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Gymnastics room in Turner Hall, Milwaukee, ca. 1900
3,000 Turners performed at the Federal Gymnastics Festival in Milwaukee, 1893.

Turners (German: Turner) are members of German-American gymnastic clubs that also served as nationalist political groups that were politically active and often served in German military outfits as well as the Union Army in the United States during the American Civil War.

A German gymnastic movement was started by Turnvater ("father of gymnastics") Friedrich Ludwig Jahn in the early 19th century when Germany was occupied by Napoleon. The Turnvereine ("gymnastic unions"; from German turnen meaning “to practice gymnastics,” and Verein meaning “club, union”) were not only athletic, but also political, reflecting their origin in similar "nationalistic gymnastic" organizations in Europe. The Turner movement in Germany was generally liberal in nature, and many Turners took part in the Revolution of 1848.[1]

Group portrait of the St. Louis, Missouri Turnverein in 1860.

After its defeat, the movement was suppressed and many Turners left Germany, some emigrating to the United States. Several of these Forty-Eighters went on to become Civil War soldiers, the great majority in the Union Army, and American politicians.[2] Besides serving as physical education, social, political and cultural organizations for German immigrants, Turners were also active in the American public education and the labor movements.[3][4][5] Eventually the German Turner movement became involved in the process leading to German unification.

History in the United StatesEdit

Postage stamp commemorating the hundredth anniversary of the American Turners

The Turnvereine made a contribution to the integration of German-Americans into their new home. The organizations continue to exist in areas of heavy German immigration, such as Iowa, Texas, Wisconsin, Indiana, Ohio, Minnesota, Missouri, Syracuse, NY, Kentucky, New York City, and Los Angeles.

Together with Carl Schurz, the American Turners helped support the election of Abraham Lincoln as president of the United States. They provided the bodyguard at his inauguration on March 4, 1861, and at his funeral in April 1865. In the Camp Jackson Affair, a large force of German volunteers helped prevent Confederate forces from seizing the government arsenal in St. Louis just prior to the beginning of the war.[6]

Like other German-American groups, many of its members were sympathetic to the Kaiser’s German Empire, and the American Turners experienced suspicion during World War I. The German language was banned in schools and universities, and German language journals and newspapers were shut down. However, the Turner societies continued to function.[3]

In 1948, the U.S. Post Office issued a 3-cent commemorative stamp marking the 100th anniversary of the movement in the United States.

Cultural assimilation and the two World Wars with Germany took a gradual toll on membership, with some halls closing and others becoming regular dance halls, bars or bowling alleys.[5] Fifty-four Turner societies still existed around the U.S. as of 2011. The current headquarters of the American Turners is in Louisville, Kentucky.[7]

The Sacramento, California Turnverein, founded in 1854, claims to be the oldest still in existence in the United States.[8] The Turnverein Vorwaerts of Fort Wayne, Indiana, owned the Hugh McCulloch House from 1906 until 1966.[9]:2 It was listed on the National Register of Historic Places in 1980.[10]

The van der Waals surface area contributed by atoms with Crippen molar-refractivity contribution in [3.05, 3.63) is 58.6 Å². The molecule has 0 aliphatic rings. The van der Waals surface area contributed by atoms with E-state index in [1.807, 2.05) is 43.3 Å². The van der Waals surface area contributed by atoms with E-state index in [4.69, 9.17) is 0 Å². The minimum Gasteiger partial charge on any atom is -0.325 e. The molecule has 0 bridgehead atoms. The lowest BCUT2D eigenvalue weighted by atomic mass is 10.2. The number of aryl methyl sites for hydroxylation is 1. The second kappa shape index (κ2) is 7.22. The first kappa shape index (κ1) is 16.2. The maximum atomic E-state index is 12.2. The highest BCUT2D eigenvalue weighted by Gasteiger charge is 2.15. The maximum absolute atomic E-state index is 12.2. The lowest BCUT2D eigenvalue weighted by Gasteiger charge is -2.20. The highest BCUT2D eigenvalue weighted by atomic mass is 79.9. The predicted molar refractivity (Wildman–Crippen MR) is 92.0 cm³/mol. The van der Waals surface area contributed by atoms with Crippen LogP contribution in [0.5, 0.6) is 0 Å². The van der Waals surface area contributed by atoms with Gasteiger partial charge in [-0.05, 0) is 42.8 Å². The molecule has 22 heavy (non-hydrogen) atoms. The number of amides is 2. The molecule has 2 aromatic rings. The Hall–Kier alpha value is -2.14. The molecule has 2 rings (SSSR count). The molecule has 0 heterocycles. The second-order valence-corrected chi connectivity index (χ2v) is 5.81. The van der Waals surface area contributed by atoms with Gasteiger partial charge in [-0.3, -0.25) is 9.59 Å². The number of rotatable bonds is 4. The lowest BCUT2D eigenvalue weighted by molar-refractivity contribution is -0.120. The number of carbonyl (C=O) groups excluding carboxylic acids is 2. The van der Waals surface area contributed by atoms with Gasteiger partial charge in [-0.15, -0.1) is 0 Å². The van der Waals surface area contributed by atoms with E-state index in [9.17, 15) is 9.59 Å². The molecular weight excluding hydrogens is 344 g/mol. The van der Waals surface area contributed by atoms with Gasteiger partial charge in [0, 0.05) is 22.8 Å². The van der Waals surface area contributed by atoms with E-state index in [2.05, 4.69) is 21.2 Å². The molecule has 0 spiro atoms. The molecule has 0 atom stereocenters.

Vintage photos of the Milwaukee TurnvereinEdit

Other Wisconsin Turners in 1915Edit

Jahn Monument in Berlin with memorial plaques from American TurnvereineEdit

Turner HallsEdit

See alsoEdit


  1. ^ Claire E. Nolte. "The German Turnverein". Encyclopedia of 1848 Revolutions. Retrieved January 9, 2011.
  2. ^ Gruen, Mardee. "Milwaukee Turners, local Jews go back 141 years." Wisconsin Jewish Chronicle April 29, 1994; p. 6, col. 1
  3. ^ a b Annette R. Hofmann (August 3, 1998). "150 years of Turnerism in the United States". Indiana University-Purdue University Indianapolis Max Kade Center.
  4. ^ John B. Jentz. "Turnvereins". Encyclopedia of Chicago. Retrieved July 20, 2019.
  5. ^ a b Mary Lou LeCompte. "TURNVEREIN MOVEMENT". Texas State Historical Association. Retrieved January 9, 2011.
  6. ^ Scott Williams. "THE ROLE OF GERMAN IMMIGRANTS IN CIVIL WAR - MISSOURI". The Missouri Civil War Museum. Archived from the original on March 3, 2012. Retrieved January 10, 2011. Cite uses deprecated parameter |deadurl= (help)
  7. ^ "Welcome to American Turners". American Turners. Archived from the original on April 6, 2011. Retrieved January 9, 2011. Cite uses deprecated parameter |deadurl= (help)
  8. ^ "Homepage of the Sacramento Turnverein". Retrieved June 13, 2019.
  9. ^ "Indiana State Historic Architectural and Archaeological Research Database (SHAARD)" (Searchable database). Department of Natural Resources, Division of Historic Preservation and Archaeology. Retrieved July 1, 2015. Note: This includes Karen Anderson (November 1979). "National Register of Historic Places Inventory Nomination Form: Hugh McCulloch House" (PDF). Retrieved July 1, 2015. and Accompanying photographs.
  10. ^ "National Register Information System". National Register of Historic Places. National Park Service. July 9, 2010.

Further readingEdit

  • Gertrud Pfister. "The Role of German Turners in American Physical Education," International Journal of the History of Sport 26 (no. 13, 2009) 1893-925

External linksEdit